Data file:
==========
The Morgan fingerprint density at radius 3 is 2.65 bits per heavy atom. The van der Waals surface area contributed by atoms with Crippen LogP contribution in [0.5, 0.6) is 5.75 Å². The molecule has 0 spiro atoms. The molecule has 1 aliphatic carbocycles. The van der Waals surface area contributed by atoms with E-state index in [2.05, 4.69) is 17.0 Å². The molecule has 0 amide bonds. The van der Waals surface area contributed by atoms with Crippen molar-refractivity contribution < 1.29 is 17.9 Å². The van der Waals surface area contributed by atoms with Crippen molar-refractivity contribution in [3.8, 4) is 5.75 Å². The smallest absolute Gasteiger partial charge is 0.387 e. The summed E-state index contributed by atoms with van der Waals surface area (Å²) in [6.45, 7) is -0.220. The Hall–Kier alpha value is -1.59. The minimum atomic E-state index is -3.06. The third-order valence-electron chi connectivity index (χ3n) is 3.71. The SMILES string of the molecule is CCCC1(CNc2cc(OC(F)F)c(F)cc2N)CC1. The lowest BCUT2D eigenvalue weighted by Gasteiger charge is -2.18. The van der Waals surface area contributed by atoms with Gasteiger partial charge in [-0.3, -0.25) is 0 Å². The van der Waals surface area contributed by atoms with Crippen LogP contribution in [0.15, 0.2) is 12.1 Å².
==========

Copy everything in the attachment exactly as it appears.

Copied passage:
The Morgan fingerprint density at radius 3 is 2.65 bits per heavy atom. The van der Waals surface area contributed by atoms with Crippen LogP contribution in [0.5, 0.6) is 5.75 Å². The molecule has 0 spiro atoms. The molecule has 1 aliphatic carbocycles. The van der Waals surface area contributed by atoms with E-state index in [2.05, 4.69) is 17.0 Å². The molecule has 0 amide bonds. The van der Waals surface area contributed by atoms with Crippen molar-refractivity contribution < 1.29 is 17.9 Å². The van der Waals surface area contributed by atoms with Crippen molar-refractivity contribution in [3.8, 4) is 5.75 Å². The smallest absolute Gasteiger partial charge is 0.387 e. The summed E-state index contributed by atoms with van der Waals surface area (Å²) in [6.45, 7) is -0.220. The Hall–Kier alpha value is -1.59. The minimum atomic E-state index is -3.06. The third-order valence-electron chi connectivity index (χ3n) is 3.71. The SMILES string of the molecule is CCCC1(CNc2cc(OC(F)F)c(F)cc2N)CC1. The lowest BCUT2D eigenvalue weighted by Gasteiger charge is -2.18. The van der Waals surface area contributed by atoms with Gasteiger partial charge in [-0.3, -0.25) is 0 Å². The van der Waals surface area contributed by atoms with Crippen LogP contribution in [0.15, 0.2) is 12.1 Å².